The servant in question in vv. 24-25 owes an astronomically high sum—ten thousand talents (cf. Esth 3:9). This poor servant owed the king more money than was even in circulation in the whole country at the time! This is yet another example of dramatic hyperbole, and it makes a Kingdom point—the sin debt we owe God is unrepayable since it is so enormous….

Verse 28 provides us with a sudden and unexpected turn of events. The newly forgiven servant leaves the master’s presence and immediately goes out and finds a lesser servant who owes him a mere 100 denarii, and he begins choking the man (cf. 24:49), demanding repayment. There were 6,000 denarii to a single talent, so we can see how miniscule this debt was compared to the wicked servant’s debt. The denarius was the average daily wage of a day laborer in that economy. Apparently the wicked servant had learned nothing from his encounter with the compassionate master.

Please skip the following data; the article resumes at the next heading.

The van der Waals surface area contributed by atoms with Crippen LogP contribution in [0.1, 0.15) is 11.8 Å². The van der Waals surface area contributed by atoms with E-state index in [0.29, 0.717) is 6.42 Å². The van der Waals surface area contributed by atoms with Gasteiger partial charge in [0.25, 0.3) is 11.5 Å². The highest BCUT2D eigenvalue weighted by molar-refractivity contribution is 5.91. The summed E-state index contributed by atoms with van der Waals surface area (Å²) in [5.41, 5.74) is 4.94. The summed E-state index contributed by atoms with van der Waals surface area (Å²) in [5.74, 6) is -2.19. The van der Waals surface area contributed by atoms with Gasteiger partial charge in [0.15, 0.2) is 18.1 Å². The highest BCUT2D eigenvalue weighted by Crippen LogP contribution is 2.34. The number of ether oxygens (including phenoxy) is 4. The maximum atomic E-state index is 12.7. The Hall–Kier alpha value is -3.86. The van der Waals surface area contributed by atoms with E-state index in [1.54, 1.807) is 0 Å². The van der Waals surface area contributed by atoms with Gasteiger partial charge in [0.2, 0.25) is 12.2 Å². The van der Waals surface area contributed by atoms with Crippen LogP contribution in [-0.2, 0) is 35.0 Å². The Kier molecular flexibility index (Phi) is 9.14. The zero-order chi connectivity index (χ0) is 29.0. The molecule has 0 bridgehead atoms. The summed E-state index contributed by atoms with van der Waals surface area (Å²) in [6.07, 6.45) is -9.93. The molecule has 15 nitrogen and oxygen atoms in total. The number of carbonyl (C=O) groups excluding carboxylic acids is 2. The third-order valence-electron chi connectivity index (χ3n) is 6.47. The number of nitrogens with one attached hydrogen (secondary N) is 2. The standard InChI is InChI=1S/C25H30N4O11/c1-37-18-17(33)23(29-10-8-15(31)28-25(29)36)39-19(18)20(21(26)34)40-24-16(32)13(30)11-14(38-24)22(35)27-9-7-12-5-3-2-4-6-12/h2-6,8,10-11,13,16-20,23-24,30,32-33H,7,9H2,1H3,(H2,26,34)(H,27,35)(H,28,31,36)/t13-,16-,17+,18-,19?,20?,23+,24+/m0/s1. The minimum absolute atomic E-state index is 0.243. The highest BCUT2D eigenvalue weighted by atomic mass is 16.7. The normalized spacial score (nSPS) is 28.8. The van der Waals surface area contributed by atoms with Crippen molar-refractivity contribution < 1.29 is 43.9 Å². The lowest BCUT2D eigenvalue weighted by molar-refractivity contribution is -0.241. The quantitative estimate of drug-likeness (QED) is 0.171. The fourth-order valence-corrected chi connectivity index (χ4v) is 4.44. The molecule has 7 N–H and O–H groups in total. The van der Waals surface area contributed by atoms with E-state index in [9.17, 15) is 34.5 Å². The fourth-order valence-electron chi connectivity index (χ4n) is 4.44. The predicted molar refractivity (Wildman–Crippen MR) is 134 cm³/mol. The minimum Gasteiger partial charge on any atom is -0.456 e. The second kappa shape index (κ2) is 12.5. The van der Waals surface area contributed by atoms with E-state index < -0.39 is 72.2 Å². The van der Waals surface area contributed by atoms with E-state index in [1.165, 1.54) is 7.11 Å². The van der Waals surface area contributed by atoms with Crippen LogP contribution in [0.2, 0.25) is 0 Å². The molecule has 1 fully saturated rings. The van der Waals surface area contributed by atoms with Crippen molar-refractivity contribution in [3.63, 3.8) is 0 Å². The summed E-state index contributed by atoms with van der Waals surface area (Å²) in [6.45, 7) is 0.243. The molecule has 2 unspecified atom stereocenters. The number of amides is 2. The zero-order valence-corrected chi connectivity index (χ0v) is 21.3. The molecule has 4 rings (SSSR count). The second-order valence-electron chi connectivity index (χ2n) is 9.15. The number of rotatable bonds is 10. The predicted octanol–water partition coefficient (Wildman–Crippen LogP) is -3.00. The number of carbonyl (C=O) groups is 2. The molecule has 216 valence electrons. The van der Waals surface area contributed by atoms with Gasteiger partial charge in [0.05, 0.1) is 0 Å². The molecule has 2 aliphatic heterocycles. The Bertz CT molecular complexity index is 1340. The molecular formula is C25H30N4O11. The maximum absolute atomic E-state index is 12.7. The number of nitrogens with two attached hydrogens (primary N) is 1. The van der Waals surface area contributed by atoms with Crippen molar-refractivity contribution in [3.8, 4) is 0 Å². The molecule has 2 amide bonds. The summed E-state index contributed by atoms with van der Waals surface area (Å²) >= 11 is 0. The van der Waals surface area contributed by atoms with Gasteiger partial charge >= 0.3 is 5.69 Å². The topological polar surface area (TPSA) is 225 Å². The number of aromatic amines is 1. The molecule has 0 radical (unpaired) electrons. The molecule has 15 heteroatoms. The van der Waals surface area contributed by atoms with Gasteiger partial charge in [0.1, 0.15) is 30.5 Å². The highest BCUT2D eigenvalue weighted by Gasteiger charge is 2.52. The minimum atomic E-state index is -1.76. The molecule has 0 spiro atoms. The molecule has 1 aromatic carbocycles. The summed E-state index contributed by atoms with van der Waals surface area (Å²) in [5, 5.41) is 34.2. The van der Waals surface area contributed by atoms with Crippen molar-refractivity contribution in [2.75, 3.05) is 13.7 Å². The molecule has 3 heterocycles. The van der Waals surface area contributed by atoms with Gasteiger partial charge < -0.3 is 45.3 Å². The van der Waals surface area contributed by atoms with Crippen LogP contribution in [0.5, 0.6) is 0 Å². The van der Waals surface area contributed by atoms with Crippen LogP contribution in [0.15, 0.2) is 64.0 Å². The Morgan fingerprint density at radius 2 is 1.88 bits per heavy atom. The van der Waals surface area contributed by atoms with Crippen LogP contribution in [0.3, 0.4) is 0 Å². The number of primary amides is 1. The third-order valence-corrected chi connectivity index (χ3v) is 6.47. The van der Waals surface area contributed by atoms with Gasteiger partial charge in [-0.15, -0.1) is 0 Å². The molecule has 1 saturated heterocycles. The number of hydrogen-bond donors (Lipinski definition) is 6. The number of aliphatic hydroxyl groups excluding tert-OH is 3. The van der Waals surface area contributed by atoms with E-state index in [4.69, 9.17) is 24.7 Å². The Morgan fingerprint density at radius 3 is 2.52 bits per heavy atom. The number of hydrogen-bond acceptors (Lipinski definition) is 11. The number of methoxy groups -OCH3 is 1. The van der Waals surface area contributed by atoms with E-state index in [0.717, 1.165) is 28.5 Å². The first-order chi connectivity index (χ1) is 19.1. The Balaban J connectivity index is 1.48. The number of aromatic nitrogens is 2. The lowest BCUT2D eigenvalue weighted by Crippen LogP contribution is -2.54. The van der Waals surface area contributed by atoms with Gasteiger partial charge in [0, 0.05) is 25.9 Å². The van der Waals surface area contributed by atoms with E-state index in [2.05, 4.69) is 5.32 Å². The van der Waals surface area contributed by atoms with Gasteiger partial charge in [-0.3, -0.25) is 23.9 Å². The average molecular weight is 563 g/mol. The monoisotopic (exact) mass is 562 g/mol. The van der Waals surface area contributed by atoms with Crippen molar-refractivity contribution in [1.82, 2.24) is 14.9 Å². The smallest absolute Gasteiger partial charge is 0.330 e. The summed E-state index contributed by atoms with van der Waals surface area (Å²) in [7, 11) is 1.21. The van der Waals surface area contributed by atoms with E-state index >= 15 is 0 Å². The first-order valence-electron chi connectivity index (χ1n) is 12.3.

Ben Witherington III, Matthew, Smyth & Helwys Bible Commentary (Macon GA: Smyth & Helwys, 2006), 353–54.

Darrell Pursiful is the editor of Formations. He is an adjunct professor at Mercer University and an active member of the First Baptist Church of Christ in Macon, Georgia.


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  1. Paul Hugger (Hugh-ger) says

    I have read the Formations Learner’s Study Guide, only, at this point, perhaps Judson Edwards discusses the issue of trust in relationships. I am disappointed that Lee Canipe in the Study Guide did not.

    Is a Christian man or woman who has forgiven their Christian spouse seven times for an adulterous affair supposed to forgive another seventy times seven indiscretions?